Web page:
Purpose Recommendations for the development and support of teaching and learning curriculum (TLC) experiences within postgraduate pharmacy training programs are discussed.
Summary Recent attention has turned toward meeting teaching- and learning-related educational outcomes through a programmatic process during the first or second year of postgraduate education. These programs are usually coordinated by schools and colleges of pharmacy and often referred to as “teaching certificate programs,” though no national standards or regulation of these programs currently exists. In an effort to describe the landscape of these programs and to develop a framework for their basic design and content, the American Association of Colleges of Pharmacy Pharmacy Practice Section’s Task Force on Student Engagement and Involvement, with input from the American Society of Health-System Pharmacists, reviewed evidence from the literature and conference proceedings and considered author experience and expertise over a two-year period. The members of the task force created and reached consensus on a policy statement and 12 recommendations to guide the development of best practices of TLC programs. The recommendations address topics such as the value of TLC programs, program content, teaching and learning experiences, feedback for participants, the development of a teaching portfolio, the provision of adequate resources for TLC programs, programmatic assessment and improvement, program transparency, and accreditation.
Conclusion TLC programs provide postgraduate participants with valuable knowledge and skills in teaching applicable to the practitioner and academician. Postgraduate programs should be transparent to candidates and seek to ensure the best experiences for participants through systematic program implementation and assessments.
Postgraduate pharmacy education opportunities include pharmacy residency and fellowship programs facilitated by health care institutions, pharmacies, health plans, industry, and academic centers. Standards for residency programs are provided by the American Society of Health-System Pharmacists (ASHP) along with partner organizations. These standards provide a framework for program design, including required and elective learning goals, outcomes, and objectives pertaining to specified areas of postgraduate training, which include those related to teaching and learning.1 Although not explicitly stated within the guidelines for fellowships produced by the American College of Clinical Pharmacy (ACCP),2 postgraduate fellowships often contain objectives related to teaching and learning.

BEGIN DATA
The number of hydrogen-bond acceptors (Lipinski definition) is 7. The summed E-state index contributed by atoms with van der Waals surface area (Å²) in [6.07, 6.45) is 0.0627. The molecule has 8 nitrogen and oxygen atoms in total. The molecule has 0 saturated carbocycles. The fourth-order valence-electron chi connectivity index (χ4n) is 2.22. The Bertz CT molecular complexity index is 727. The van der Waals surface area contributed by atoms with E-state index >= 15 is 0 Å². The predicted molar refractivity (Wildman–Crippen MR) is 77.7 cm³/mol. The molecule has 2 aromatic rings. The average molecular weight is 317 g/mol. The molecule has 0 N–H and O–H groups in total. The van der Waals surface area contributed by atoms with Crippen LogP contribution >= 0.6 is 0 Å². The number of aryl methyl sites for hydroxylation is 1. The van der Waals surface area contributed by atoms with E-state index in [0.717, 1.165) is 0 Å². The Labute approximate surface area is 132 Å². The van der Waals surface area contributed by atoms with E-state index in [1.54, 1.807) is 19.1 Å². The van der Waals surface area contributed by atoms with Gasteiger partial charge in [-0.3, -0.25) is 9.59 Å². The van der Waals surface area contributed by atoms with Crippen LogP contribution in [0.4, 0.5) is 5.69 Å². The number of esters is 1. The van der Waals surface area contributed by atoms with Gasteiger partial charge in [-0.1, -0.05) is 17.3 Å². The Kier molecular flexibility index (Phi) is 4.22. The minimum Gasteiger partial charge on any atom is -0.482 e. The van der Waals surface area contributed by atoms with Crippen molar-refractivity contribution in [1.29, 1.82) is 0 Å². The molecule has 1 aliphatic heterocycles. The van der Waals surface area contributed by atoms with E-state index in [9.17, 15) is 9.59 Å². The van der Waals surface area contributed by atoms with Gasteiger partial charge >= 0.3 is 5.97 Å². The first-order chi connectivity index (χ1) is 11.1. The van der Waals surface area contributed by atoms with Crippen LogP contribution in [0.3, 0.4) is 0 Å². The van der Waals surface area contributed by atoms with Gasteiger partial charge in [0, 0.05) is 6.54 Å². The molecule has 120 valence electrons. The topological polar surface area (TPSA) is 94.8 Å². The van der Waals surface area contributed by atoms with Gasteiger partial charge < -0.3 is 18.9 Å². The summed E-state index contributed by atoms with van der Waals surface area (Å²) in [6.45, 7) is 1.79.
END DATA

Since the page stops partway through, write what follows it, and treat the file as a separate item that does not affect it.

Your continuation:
Recent attention has turned toward meeting teaching- and learning-related educational outcomes through a programmatic process during the first or second year of postgraduate education. These programs are usually coordinated by schools and colleges of pharmacy and are often referred to as “teaching certificate programs,” though no national standards or regulation of these programs currently exists.
In an effort to describe the landscape of these programs and to develop a framework for their basic design and content, the American Association of Colleges of Pharmacy (AACP) Pharmacy Practice Section’s Task Force on Student Engagement and Involvement, with input from ASHP, reviewed evidence from the literature and conference proceedings and considered author experience and expertise over a two-year period. This report describes the results of these efforts, which contributed to the development of the following policy statement presented to the AACP Pharmacy Practice Section and adopted by the AACP House of Delegates at the 2013 AACP Annual Meeting in Chicago:
AACP encourages the inclusion of Teaching and Learning Curriculum (TLC) Programs, which meet national guidelines, in postgraduate pharmacy training programs including residencies and fellowships and encourages schools and colleges of pharmacy to provide such programs.Along with conceiving this position statement for the academy, the members of the task force created and reached consensus on an additional 12 recommendations to guide the development of best practices of TLC programs (Box). In addition to this work, ACCP has published guidelines for resident teaching experiences.3 Our efforts, along with those of ACCP, provide complementary guidance and references for individuals and institutions interested in the conduct and composition of TLC programs.
Recommendation 1: Systematic experiences in teaching and learning should collectively be termed Teaching and Learning Curriculum (TLC) programs